Tumor metastasis is one of the big challenges in cancer treatment and is often associated with high patient mortality. Until now, there is an agreement that tumor invasion and metastasis are related to degradation of extracellular matrix (ECM) by enzymes. Inspired by the formation of natural ECM and the in situ self-assembly strategy developed in our group, herein, we in situ constructed an artificial extracellular matrix (AECM) based on transformable Laminin (LN)-mimic peptide 1 (BP-KLVFFK-GGDGR-YIGSR) for inhibition of tumor invasion and metastasis. The peptide 1 was composed of three modules including (i) the hydrophobic bis-pyrene (BP) unit for forming and tracing nanoparticles; (ii) the KLVFF peptide motif that was inclined to form and stabilize fibrous structures through intermolecular hydrogen bonds; and (iii) the Y-type RGD-YIGSR motif, derived from LN conserved sequence, served as ligands to bind cancer cell surfaces. The peptide 1 formed nanoparticles (1-NPs) by the rapid precipitation method, owing to strong hydrophobic interactions of BP. Upon intravenous injection, 1-NPs effectively accumulated in the tumor site due to the enhanced permeability and retention (EPR) effect and/or targeting capability of RGD-YIGSR. The accumulated 1-NPs simultaneously transformed into nanofibers (1-NFs) around the solid tumor and further entwined to form AECM upon binding to receptors on the tumor cell surfaces. The AECM stably existed in the primary tumor site over 72 h, which consequently resulted in efficiently inhibiting the lung metastasis in breast and melanoma tumor models. The inhibition rates in two tumor models were 82.3% and 50.0%, respectively. This in vivo self-assembly strategy could be widely utilized to design effective drug-free biomaterials for inhibiting the tumor invasion and metastasis.
The solubilities of dexamethasone sodium phosphate in different solvents were measured using a synthetic
method. The laser monitoring observation technique was used to determine the disappearance of the
solid phase in a solid + liquid mixture. The solubility data were correlated with Apelblat equation.
Unravelling the molecular complexities of crystal nucleation from solutions is predicated on our ability to measure and interpret high quality kinetic data. This allows us to link nucleation rates to supersaturation, as well as to kinetic rate expressions and their parameters, arising from mechanistic considerations. In this context it is vital to be able to assess the reliability of measured nucleation rate data. Accordingly this contribution details a statistical approach that aims at quantifying the inherent uncertainty associated with nucleation rates obtained from induction time measurements carried out in small volumes. We investigate how uncertainties attached to nucleation rates propagate to mechanistic parameters derived from them and make recommendations for experimental protocols as well as data analysis strategies that minimize said uncertainty. The approach is applied to induction time measurements obtained for benzoic acid/toluene solutions in a wide range of supersaturations.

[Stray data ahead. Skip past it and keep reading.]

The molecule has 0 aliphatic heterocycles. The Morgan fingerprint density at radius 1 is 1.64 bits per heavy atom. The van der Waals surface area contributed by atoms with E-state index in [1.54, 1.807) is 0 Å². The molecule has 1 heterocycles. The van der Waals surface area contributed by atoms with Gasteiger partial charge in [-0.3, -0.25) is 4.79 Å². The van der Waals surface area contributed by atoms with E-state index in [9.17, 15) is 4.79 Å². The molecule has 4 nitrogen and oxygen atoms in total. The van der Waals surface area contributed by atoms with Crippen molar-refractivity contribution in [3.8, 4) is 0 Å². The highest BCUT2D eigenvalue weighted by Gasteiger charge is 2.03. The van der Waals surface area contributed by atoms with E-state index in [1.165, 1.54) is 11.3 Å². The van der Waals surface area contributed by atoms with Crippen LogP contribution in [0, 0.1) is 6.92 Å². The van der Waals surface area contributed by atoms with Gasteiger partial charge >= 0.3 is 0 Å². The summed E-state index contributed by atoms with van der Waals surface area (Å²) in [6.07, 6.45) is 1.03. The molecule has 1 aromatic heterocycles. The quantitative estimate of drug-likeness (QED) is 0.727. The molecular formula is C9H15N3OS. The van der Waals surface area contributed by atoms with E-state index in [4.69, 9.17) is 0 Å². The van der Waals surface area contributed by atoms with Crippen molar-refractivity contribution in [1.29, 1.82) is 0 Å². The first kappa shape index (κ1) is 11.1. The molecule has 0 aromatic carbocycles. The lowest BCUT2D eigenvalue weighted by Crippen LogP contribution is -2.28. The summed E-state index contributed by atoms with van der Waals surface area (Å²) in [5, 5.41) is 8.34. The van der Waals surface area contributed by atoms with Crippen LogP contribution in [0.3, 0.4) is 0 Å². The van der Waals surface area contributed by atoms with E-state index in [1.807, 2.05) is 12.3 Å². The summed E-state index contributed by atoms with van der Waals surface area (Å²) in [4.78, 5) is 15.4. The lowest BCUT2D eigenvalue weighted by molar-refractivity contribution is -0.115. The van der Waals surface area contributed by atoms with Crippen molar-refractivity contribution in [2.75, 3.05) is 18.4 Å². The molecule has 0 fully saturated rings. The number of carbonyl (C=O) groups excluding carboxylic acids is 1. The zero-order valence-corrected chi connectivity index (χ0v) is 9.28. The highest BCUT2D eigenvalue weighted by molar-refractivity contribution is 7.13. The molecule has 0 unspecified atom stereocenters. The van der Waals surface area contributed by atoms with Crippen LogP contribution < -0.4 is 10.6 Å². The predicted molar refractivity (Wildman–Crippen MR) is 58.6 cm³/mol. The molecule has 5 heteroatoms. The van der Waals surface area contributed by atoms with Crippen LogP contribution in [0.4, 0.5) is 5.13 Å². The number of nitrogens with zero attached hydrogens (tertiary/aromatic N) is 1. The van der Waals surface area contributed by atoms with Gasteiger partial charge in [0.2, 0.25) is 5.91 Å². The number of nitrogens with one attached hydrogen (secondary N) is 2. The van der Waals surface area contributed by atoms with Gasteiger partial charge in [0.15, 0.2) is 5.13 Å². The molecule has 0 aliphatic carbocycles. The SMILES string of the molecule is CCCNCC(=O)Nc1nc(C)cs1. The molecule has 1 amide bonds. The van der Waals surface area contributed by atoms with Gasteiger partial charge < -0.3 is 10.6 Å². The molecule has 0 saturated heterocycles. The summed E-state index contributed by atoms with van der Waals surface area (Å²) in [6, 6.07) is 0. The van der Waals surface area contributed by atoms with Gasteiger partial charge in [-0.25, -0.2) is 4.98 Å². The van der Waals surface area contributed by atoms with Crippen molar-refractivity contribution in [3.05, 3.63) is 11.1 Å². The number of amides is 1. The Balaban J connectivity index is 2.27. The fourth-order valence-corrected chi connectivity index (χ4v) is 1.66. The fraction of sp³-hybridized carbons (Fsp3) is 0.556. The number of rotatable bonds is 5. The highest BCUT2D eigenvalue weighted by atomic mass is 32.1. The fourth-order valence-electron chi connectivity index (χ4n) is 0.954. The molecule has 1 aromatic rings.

The use of in situ tools to monitor the transformation of a polymorphic material has the potential to provide unique information about the mechanism and rate of transformation of the polymorphs. In this paper, the solution mediated transformation between α and β form p-aminobenzoic acid (PABA) was investigated in detail. Solubility of α and β form PABA in pure ethanol was also reported for the first time, allowing the accurate determination of the transition temperature of 13.8 °C. For the transformation experiments, Raman spectroscopy and Attenuated Total Reflectance Fourier Transform Infrared (ATR-FTIR) spectroscopy were used to in situ monitor the solid phase concentration and liquid concentration, respectively; Focused Beam Reflectance Measurement (FBRM) was used to in situ track the changes in the size and morphology of the particles. The observed changes were confirmed using PVM in-process imaging. It was proved by solubility data and transformation experiments that the relationship between α and β form is enantiotropic.
Due to the exceptional characteristics which resulted from nanoscale size, such as improved catalysis and adsorption properties as well as high reactivity, nanomaterials have been the subject of active research and development worldwide in recent years. Numerous studies have shown that nanomaterials can effectively remove various pollutants in water and thus have been successfully applied in water and wastewater treatment. In this paper, the most extensively studied nanomaterials, zero-valent metal nanoparticles (Ag, Fe, and Zn), metal oxide nanoparticles (TiO2, ZnO, and iron oxides), carbon nanotubes (CNTs), and nanocomposites are discussed and highlighted in detail. Besides, future aspects of nanomaterials in water and wastewater treatment are discussed.
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